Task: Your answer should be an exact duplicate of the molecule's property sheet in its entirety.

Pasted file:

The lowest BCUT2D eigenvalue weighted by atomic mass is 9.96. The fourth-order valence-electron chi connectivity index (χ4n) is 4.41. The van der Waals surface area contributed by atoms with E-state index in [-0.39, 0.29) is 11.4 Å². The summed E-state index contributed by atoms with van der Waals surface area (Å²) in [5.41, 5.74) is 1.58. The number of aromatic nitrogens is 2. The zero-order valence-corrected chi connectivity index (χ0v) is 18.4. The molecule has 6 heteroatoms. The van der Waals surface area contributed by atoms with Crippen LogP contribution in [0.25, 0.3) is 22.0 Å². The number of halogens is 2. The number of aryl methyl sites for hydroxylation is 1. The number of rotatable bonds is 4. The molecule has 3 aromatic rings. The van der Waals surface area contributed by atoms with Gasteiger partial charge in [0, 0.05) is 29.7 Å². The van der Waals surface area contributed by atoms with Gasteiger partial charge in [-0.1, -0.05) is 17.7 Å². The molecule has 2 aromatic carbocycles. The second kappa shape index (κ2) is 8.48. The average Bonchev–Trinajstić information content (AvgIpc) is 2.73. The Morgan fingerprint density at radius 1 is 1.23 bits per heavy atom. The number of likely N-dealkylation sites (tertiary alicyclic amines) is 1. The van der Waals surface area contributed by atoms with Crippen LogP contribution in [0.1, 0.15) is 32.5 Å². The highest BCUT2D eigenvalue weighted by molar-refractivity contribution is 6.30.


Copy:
The lowest BCUT2D eigenvalue weighted by atomic mass is 9.96. The fourth-order valence-electron chi connectivity index (χ4n) is 4.41. The van der Waals surface area contributed by atoms with E-state index in [-0.39, 0.29) is 11.4 Å². The summed E-state index contributed by atoms with van der Waals surface area (Å²) in [5.41, 5.74) is 1.58. The number of aromatic nitrogens is 2. The zero-order valence-corrected chi connectivity index (χ0v) is 18.4. The molecule has 6 heteroatoms. The van der Waals surface area contributed by atoms with Crippen LogP contribution in [0.25, 0.3) is 22.0 Å². The number of halogens is 2. The number of aryl methyl sites for hydroxylation is 1. The number of rotatable bonds is 4. The molecule has 3 aromatic rings. The van der Waals surface area contributed by atoms with Gasteiger partial charge in [0, 0.05) is 29.7 Å². The van der Waals surface area contributed by atoms with Gasteiger partial charge in [-0.1, -0.05) is 17.7 Å². The molecule has 2 aromatic carbocycles. The second kappa shape index (κ2) is 8.48. The average Bonchev–Trinajstić information content (AvgIpc) is 2.73. The Morgan fingerprint density at radius 1 is 1.23 bits per heavy atom. The number of likely N-dealkylation sites (tertiary alicyclic amines) is 1. The van der Waals surface area contributed by atoms with Crippen LogP contribution in [0.1, 0.15) is 32.5 Å². The highest BCUT2D eigenvalue weighted by molar-refractivity contribution is 6.30.